The government is expected to shut down at least 3,000 post offices — and one hobbyist who visits post offices around the country has taken notice.

Evan Kalish collects hand-cancellation marks and blogs about it on Going Postal, where he posts photographs of each location.

Kalish, who's also a graduate student at the University of Pennsylvania in geospatial analytics, started his hobby right out of college — and he has run up an impressive tally of how many he's visited: 2,745.

When scientists brought the Bulbophyllum nocturnum back to the Netherlands, they were perplexed. They had found the plant on the island of New Britain, near Papua New Guinea. They knew the plant came from a rare group, but the orchid's blooms would die before opening up. At least that's what the scientists thought.

The orchid's uniqueness never became clear until one scientist brought it home with him. Here's how MSNBC tells the story:

Last in a series

Newt Gingrich was in his 20s when he was hired at West Georgia College as a history professor. He had just returned from Belgium, where he was doing research for his doctoral dissertation.

"He was very much a person of intellect," says Mel Steeley, who taught history at the college for four decades and helped bring Gingrich to the school in 1970. "He would wander across campus and didn't notice people. He'd have something in his mind, always be thinking about something. When he first came, you kind of wondered if he was a student or a professor."

From pregnancy on, parents often keep a stack of bedside reading full of advice on raising children — survival tips from the terrible toddler years through annoying adolescence. Los Angeles comedy writer Gail Parent figured she'd be done with all that once her kids turned the magical age of 21.

"Because I didn't tell my parents anything bad or negative," she says. "I let them be very peaceful about me when I was an adult. But I had told my kids to tell me everything when they were young."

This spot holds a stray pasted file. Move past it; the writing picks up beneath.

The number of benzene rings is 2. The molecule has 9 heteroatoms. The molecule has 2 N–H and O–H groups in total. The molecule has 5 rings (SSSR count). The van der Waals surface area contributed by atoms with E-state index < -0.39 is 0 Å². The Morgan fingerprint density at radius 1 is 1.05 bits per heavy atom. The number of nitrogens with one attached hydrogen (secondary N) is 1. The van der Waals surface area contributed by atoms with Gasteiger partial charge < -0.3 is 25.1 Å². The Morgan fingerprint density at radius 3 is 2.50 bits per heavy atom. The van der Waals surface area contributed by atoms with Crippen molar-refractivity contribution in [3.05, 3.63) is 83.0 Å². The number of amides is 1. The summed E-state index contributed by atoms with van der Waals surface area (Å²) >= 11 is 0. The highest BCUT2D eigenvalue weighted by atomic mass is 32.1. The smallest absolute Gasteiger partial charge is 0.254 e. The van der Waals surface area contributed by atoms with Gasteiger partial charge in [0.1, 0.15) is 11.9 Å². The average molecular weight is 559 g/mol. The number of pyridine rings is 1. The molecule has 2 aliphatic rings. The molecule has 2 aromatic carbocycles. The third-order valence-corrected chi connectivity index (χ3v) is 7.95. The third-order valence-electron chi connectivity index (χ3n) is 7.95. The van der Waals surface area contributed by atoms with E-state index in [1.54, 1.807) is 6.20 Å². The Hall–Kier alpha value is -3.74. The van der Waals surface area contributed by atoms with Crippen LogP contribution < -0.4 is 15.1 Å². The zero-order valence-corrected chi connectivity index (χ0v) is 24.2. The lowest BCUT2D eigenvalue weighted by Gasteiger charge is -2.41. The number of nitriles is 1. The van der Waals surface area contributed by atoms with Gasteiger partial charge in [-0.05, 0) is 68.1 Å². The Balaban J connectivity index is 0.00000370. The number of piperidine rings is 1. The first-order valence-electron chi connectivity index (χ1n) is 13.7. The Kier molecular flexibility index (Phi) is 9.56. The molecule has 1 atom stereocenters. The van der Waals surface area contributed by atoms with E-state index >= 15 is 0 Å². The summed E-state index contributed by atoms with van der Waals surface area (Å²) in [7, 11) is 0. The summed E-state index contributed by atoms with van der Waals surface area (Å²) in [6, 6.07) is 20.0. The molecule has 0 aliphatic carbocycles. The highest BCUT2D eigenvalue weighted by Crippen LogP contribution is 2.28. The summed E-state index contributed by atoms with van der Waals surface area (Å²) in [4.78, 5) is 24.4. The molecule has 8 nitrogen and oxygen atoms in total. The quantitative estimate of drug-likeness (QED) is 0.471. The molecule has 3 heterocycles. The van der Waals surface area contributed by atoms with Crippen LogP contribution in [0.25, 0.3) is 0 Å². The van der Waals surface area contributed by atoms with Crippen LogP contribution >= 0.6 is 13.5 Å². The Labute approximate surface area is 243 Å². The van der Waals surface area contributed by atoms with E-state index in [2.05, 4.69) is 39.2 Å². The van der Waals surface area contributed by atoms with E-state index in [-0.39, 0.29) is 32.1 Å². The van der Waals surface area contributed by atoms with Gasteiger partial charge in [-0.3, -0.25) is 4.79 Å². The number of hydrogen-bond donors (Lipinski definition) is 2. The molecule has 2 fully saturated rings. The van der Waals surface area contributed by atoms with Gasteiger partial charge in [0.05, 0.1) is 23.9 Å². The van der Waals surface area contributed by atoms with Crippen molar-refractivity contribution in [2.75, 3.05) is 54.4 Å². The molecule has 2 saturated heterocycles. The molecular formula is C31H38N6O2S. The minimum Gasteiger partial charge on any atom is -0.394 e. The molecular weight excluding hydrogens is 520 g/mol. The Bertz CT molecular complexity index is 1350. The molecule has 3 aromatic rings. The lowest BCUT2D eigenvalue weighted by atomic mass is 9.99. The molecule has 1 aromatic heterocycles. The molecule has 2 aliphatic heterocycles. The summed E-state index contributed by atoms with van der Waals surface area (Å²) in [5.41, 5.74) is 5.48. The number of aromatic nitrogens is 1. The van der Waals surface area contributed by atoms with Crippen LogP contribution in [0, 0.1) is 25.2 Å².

Here's what it sounds like when protesters use the Occupy Wall Street "human microphone" technique to heckle the commander in chief.

U.S. Postmaster General Patrick Donahoe appealed to Congress on Monday to help him reform the Postal Service.

"We're in a deep financial crisis today because we have a business model that is tied to the past. We are expected to operate like a business, but do not have the flexibility to do so," he said at the National Press Club.

Donahoe also rejected the postal reform bills that have passed committees of the Republican-controlled House and the Democratic Senate.

Sometimes, there is such a thing as too sweet a deal. A British cupcake-maker decided to offer a Groupon deal that she says wiped out any profits she had made all year. If you're not familiar, Groupon is an Internet coupon company in which businesses offer deals to lure new customers into their shops.

First of two stories, which are part of an ongoing series on obesity in America. The first part begins in August as students start their weight-loss journey at Wellspring Academy, a boarding school in Brevard, N.C. The second checks in with the students a few months later.

Narcotic painkillers are among the most commonly used drugs in the U.S., with more than 244 million prescriptions dispensed in 2010.

The drugs help ease the pain of tens of millions of people each year. But potent narcotics also carry serious risks that can be heightened by chronic use or abuse.

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Monday's In the Moment features a conversation with Governor Kirsti Noem. Plus, "My Country No More," explores the devastating long-term impact of the North Dakota oil boom.

SDPB Community Calendar is brought to you with support from the SD Arts Council.

South Dakota Arts Council support is provided with funds from the State of South Dakota, through the Department of Tourism, and the National Endowment for the Arts.

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